MPower EMS Security and Access Management . . . . . . . . . . . . . . . . . . . . . . . . . . . . . . . . . . . . . . . . . . . .
User Identification . . . . . . . . . . . . . . . . . . . . . . . . . . . . . . . . . . . . . . . . . . . . . . . . . . . . . . . . . . . . . . . . .
Authentication . . . . . . . . . . . . . . . . . . . . . . . . . . . . . . . . . . . . . . . . . . . . . . . . . . . . . . . . . . . . . . . . . . . .
Access Control. . . . . . . . . . . . . . . . . . . . . . . . . . . . . . . . . . . . . . . . . . . . . . . . . . . . . . . . . . . . . . . . . . . .
Authorization . . . . . . . . . . . . . . . . . . . . . . . . . . . . . . . . . . . . . . . . . . . . . . . . . . . . . . . . . . . . . . . . . . . . .
Security Audit Log . . . . . . . . . . . . . . . . . . . . . . . . . . . . . . . . . . . . . . . . . . . . . . . . . . . . . . . . . . . . . . . . .
Security Administration . . . . . . . . . . . . . . . . . . . . . . . . . . . . . . . . . . . . . . . . . . . . . . . . . . . . . . . . . . . . .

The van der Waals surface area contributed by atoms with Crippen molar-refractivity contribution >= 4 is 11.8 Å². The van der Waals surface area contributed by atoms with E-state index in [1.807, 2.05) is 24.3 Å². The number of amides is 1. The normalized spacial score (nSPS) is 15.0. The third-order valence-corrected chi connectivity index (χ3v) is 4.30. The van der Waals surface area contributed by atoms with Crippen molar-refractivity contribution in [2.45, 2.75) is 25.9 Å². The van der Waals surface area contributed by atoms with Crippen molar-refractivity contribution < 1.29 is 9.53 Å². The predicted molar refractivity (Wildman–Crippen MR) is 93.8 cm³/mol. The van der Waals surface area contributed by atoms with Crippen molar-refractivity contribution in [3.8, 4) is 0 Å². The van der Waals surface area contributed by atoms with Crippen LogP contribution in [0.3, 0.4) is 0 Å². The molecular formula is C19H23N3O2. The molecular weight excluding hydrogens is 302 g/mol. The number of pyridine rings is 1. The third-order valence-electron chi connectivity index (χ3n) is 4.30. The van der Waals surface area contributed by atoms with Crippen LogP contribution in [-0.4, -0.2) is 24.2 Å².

MPower EMS Architecture . . . . . . . . . . . . . . . . . . . . . . . . . . . . . . . . . . . . . . . . . . . . . . . . . . . . . . . . . . . . .
MPower EMS Client. . . . . . . . . . . . . . . . . . . . . . . . . . . . . . . . . . . . . . . . . . . . . . . . . . . . . . . . . . . . . . . .
MPower EMS Server . . . . . . . . . . . . . . . . . . . . . . . . . . . . . . . . . . . . . . . . . . . . . . . . . . . . . . . . . . . . . . .
MPower EMS Platform Requirements. . . . . . . . . . . . . . . . . . . . . . . . . . . . . . . . . . . . . . . . . . . . . . . . . . . . .
MPower Server Requirements. . . . . . . . . . . . . . . . . . . . . . . . . . . . . . . . . . . . . . . . . . . . . . . . . . . . . . . .
MPower Client Requirements . . . . . . . . . . . . . . . . . . . . . . . . . . . . . . . . . . . . . . . . . . . . . . . . . . . . . . . .
MPower Simple Network Management Protocol (SNMP) Agent. . . . . . . . . . . . . . . . . . . . . . . . . . . . . . . . .
MPower SNMP Trap Agent Features . . . . . . . . . . . . . . . . . . . . . . . . . . . . . . . . . . . . . . . . . . . . . . . . . .